by Neil Crofts
For a long time I believed in the power of the masses, that somehow enough people would wake up and realise what was going on and decide to change things.
Ultimately, of course, this is still the only way that change actually happens, but there is a critical step in between. That critical step is leadership.
For any shift to take place a smaller group of people have to be prepared to step up and step forward, to be the change. To set the example and show the way forwards.
When times are tough, and in the absence of more positive alternatives, people can be drawn to extremes. Now, more than ever we need those with balance, with humility and with a love for all life to step up and lead.
The leadership we need is:
Thinking long term – and still able to deliver the short term wins that keep people on side.
Holistic big picture, non partisan, universal – and still able to be embraced by disparate groups.
Able to fully engage all based on their own inner drive and passion – and focus them on the common goal.
Confident enough to admit their own weaknesses and inspire the right team to compliment them to cover all of the bases.
Strong enough and focussed enough to withstand the pressure – vulnerable enough to show fallibility so others feel needed.
Courageous enough to stand up for what they believe in no matter what the tide of opinion.
Inspiring enough to truly lead. Engaging enough to connect with and energise a body of people.
We urgently need this shift in both business and in the public sector, to rebuild the economy, restore the ecosystem and create the possibility of peace.
There are examples of this leadership and those examples prove, beyond question, that this leadership, authentic leadership, delivers greater success, bigger profits, faster growth and greater financial and environmental sustainability.
Leadership and followership
A leader is someone others choose to follow, this is the simplest definition of leadership.
It follows that who and how we choose to follow is a vitally important, and that followership is a powerful and influential role.
When we follow we endorse, support and empower. We create leaders simply by choosing to follow. By choosing to follow we turn a lone voice into an inspiring agent of change. By ignoring them we can condemn them as an isolated nut.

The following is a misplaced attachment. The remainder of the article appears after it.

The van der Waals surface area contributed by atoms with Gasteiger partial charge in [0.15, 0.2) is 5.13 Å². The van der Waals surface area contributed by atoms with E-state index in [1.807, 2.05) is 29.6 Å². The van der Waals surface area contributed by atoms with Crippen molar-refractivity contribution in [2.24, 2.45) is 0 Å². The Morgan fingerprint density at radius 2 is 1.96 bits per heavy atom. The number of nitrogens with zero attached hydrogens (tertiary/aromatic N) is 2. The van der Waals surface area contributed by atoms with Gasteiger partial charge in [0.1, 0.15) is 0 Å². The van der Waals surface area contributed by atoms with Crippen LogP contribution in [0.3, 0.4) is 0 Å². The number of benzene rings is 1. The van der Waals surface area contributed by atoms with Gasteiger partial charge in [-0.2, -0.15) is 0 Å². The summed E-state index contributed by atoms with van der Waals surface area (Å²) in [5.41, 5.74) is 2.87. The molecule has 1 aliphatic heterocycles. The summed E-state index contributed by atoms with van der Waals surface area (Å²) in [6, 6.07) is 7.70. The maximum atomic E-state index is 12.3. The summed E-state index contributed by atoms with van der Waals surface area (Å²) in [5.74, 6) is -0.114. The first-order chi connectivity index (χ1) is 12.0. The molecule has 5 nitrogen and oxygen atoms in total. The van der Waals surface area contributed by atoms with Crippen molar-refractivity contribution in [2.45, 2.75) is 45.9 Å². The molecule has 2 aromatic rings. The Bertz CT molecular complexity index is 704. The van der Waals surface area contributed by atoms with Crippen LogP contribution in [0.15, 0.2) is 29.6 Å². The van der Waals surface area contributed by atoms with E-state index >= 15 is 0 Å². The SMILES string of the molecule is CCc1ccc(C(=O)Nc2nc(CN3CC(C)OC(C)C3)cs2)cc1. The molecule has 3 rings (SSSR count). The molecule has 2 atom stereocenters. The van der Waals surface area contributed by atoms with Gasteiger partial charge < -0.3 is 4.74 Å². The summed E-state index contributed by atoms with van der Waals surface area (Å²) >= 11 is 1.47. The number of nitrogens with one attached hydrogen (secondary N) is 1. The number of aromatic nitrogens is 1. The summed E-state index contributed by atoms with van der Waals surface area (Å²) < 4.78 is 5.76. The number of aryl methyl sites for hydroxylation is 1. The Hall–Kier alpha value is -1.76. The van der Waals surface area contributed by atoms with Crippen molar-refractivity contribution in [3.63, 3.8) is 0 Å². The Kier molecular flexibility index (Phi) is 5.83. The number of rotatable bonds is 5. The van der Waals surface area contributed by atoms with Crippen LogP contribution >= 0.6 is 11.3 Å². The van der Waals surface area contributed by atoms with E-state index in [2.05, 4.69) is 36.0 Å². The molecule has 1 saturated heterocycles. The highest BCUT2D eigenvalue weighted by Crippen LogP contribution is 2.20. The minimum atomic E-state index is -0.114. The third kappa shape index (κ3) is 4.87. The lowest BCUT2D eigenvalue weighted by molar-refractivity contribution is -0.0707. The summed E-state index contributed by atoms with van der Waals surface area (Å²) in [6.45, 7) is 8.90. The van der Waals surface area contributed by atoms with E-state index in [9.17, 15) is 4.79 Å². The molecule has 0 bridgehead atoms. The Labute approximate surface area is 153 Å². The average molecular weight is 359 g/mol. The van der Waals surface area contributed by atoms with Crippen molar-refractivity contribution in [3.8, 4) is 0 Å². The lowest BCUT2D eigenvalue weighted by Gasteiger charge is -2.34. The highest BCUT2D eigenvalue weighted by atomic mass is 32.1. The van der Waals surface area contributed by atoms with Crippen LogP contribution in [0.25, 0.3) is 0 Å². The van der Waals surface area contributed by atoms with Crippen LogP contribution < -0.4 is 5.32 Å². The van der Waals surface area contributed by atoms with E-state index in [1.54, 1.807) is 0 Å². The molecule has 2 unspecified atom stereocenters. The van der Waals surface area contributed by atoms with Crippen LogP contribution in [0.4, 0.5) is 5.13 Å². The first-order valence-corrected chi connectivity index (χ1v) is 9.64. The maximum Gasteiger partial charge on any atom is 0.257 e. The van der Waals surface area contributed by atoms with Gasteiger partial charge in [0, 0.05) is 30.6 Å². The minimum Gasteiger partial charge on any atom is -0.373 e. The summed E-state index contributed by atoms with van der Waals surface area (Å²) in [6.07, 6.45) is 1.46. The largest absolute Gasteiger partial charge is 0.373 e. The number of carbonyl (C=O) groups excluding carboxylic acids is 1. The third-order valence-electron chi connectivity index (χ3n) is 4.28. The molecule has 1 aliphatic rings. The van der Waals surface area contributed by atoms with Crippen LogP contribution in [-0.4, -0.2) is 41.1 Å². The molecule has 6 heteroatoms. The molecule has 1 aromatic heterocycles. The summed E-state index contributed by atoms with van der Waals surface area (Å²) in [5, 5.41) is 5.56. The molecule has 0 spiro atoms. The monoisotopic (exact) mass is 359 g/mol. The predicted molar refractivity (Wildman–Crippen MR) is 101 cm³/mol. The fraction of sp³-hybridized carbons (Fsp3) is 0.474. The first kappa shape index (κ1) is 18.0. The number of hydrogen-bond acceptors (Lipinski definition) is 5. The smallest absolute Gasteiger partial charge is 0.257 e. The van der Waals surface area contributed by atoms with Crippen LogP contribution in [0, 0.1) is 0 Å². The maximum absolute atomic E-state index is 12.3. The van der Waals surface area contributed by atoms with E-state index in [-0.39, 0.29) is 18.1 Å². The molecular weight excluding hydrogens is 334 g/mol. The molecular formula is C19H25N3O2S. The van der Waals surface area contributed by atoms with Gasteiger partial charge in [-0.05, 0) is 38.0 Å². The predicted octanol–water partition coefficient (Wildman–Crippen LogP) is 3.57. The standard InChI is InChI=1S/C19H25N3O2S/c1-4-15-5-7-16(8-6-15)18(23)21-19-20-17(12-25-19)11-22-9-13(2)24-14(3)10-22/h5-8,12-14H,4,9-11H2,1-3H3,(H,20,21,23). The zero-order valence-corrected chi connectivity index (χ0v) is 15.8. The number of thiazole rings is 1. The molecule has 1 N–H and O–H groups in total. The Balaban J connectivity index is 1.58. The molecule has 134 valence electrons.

If we choose to follow those whose purpose and values we align with, we enhance that meme. (Richard Dawkins coined the term “meme” to describe how ideas can follow a similar kind of evolutionary trajectory to genes.)
We follow through our work, our behaviour and our conversation. The choices we make in whose work, ideas and products we follow, makes a difference.
Whether we see ourself as a leader or not, we are also a follower.
We are at a time of pivotal change in our society. It is evident that many aspects of the old model have completed their useful existence and are now dying. No where is this clearer than in oil, banking and religion.
Who we choose to follow now will determine the future of our society. Just as those who chose to follow Brunel, Faraday, Darwin, Ford, Gandhi, Hitler and others shaped the last century.
Changing damaging habits is hard enough when it relates to our personal health; it is so much harder when it is abstracted to a level of societal or planetary health. Harder still when the vast majority of people do not have the life circumstances to allow them to devote energy to considerations wider than their personal or close family challenges.
Further, a recent study has shown that we are prone to “change fatigue”. Our brain operates through a network of neural pathways. The ones we use most frequently (our habits) become clear and easy to navigate. Learning anything, like a new way of doing things, is a process of opening up new neural pathways.
Like a pathway in a forest, if we don’t keep using it, it will become overgrown and hard to navigate. Learning or relearning anything is a process of getting a machete out and clearing the pathway. It is hard work and tiring.
If we want to effect change we need to support and encourage each other through this process. This is the nature of leadership AND follower-ship.
If you know someone who is doing something that you believe in follow them, support and empower them. Tell their story to everyone you know, help them shift from lone nut to inspiring leader.
Equally if you are following someone whose values you are not aligned with, change that situation, change their values or change who you follow. It is not just your personal wellbeing I am concerned about, supporting a damaging meme is potentially very dangerous for us all.
You can be the leader others choose to follow. Authentic Leadership is a leadership practice based on your values, integrity and purpose. It is a practice that can be learned and applied extremely effectively in business and in the public sector.
About the Author: Neil Crofts runs Authentic Leadership courses in the UK and Mallorca. For more information please e-mail firstname.lastname@example.org or visit www.authenticleadership.me